Photo-Illustration: by The Cut; Photos: Getty Images
While it might feel like everyone you know is in therapy, more than a third of Americans live in an area with a shortage of mental-health professionals; plus, the need for therapy has only increased during the pandemic. Aside from that, so much goes into actually finding a therapist that we often breeze over — including the time needed to find one and the money that it takes to continually attend, especially if it’s an out-of-network provider — it’s easy to see that not everyone who needs therapy actually has access to it. So what can you do when systemic barriers stand in the way of therapy, especially when it comes to managing anxiety?
Instead of fighting our anxiety, Dr. Wendy Suzuki, a psychology professor at the Center for Neural Science at New York University, believes we should better understand it. “Anxiety, at its core, is protective. It is actually critical for our survival,” Dr. Suzuki tells me. Her recent book, Good Anxiety: Harnessing the Power of the Most Misunderstood Emotion, is devoted to reconsidering the role of anxiety in our lives and what we can do to live with it. Here are the five tools Dr. Suzuki recommends to cope.
In moments of distress, when a panic attack may be setting in, slowing down your breathing is critical. “The science behind deep breathing is that it is activating your natural de-stressing part of your nervous system,” says Dr. Suzuki. It’s called the parasympathetic nervous system, or the “rest and digest” system. This is the counterpart to the more well-known “fight or flight” part of our nervous system. The best way to activate it? Deep breathing. While there are many different breathing patterns, Dr. Suzuki suggests a box-breathing method because of how simple it is — four counts in, four counts hold, four counts out, and four counts hold. You can do breathing exercises anywhere — even if you’re in the middle of an anxiety-inducing situation — without anyone knowing.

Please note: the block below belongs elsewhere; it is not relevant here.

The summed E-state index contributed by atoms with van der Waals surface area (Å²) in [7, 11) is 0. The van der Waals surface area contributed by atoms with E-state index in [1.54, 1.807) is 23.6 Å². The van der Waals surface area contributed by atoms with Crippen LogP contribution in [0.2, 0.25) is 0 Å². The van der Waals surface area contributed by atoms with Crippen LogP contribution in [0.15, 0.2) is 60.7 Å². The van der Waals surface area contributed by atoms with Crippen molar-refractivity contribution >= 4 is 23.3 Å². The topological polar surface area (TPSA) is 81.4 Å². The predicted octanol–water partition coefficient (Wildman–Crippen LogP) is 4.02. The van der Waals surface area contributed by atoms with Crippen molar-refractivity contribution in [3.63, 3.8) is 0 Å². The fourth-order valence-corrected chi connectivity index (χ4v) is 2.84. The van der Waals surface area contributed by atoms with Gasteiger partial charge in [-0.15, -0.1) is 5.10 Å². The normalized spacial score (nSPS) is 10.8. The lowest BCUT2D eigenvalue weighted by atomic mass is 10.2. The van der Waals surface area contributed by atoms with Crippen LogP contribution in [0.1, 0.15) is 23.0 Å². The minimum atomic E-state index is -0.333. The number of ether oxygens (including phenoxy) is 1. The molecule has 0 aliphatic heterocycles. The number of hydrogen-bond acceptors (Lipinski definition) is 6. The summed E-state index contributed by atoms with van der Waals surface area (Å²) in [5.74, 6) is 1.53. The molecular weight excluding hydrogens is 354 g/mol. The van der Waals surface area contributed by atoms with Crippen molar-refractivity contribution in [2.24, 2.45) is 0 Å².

You’re probably tired of hearing this, but exercise really does work. (A lot of other people apparently need to hear it, too: Dr. Suzuki’s 2018 TED Talk about how moving your body can boost your mood has over 31 million views and counting.) “It’s like giving yourself a wonderful neurochemical bubble bath,” she says. Even if it’s just a walk around your home or outside, you release chemicals that help your mood. These could be dopamine, serotonin, noradrenaline, and endorphins, which help make you feel happier, less stressed, and less anxious. “It’s not a magical thing. This is neuroscience that you are taking advantage of here,” says Dr. Suzuki. Especially when you feel anxious and you can remove yourself from the situation, it’s helpful to step out of your mind and focus on your body.
Something that therapy offers is the chance to talk and have someone really listen. Even without it, we can teach ourselves and others that same skill. Practicing mindful listening (and having someone mindfully listen to you) is the easiest recommendation that Dr. Suzuki can give — “sometimes just being able to vent to a good friend that will really listen to what is going on in your life can be so relieving for you.” Starting this practice takes little more than reaching out to a friend and asking to chat. Explain that you will listen to what they’re feeling, without interrupting or offering advice, and that you think they can do the same for you.